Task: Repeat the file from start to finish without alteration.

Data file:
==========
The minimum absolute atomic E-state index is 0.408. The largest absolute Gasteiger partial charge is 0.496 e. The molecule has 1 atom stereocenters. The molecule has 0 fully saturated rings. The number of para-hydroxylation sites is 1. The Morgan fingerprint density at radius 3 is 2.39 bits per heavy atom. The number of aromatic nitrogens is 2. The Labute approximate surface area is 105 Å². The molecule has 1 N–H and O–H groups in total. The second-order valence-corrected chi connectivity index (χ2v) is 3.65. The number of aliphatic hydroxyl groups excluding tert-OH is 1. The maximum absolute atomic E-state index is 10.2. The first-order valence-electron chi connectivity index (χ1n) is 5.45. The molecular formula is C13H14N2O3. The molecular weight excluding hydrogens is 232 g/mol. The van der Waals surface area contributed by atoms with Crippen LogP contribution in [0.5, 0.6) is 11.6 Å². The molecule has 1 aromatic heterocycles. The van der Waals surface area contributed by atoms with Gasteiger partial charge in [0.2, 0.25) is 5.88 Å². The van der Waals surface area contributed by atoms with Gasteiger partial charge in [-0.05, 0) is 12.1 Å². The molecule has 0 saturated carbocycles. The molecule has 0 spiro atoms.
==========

The minimum absolute atomic E-state index is 0.408. The largest absolute Gasteiger partial charge is 0.496 e. The molecule has 1 atom stereocenters. The molecule has 0 fully saturated rings. The number of para-hydroxylation sites is 1. The Morgan fingerprint density at radius 3 is 2.39 bits per heavy atom. The number of aromatic nitrogens is 2. The Labute approximate surface area is 105 Å². The molecule has 1 N–H and O–H groups in total. The second-order valence-corrected chi connectivity index (χ2v) is 3.65. The number of aliphatic hydroxyl groups excluding tert-OH is 1. The maximum absolute atomic E-state index is 10.2. The first-order valence-electron chi connectivity index (χ1n) is 5.45. The molecular formula is C13H14N2O3. The molecular weight excluding hydrogens is 232 g/mol. The van der Waals surface area contributed by atoms with Crippen LogP contribution in [0.5, 0.6) is 11.6 Å². The molecule has 1 aromatic heterocycles. The van der Waals surface area contributed by atoms with Gasteiger partial charge in [0.2, 0.25) is 5.88 Å². The van der Waals surface area contributed by atoms with Gasteiger partial charge in [-0.05, 0) is 12.1 Å². The molecule has 0 saturated carbocycles. The molecule has 0 spiro atoms.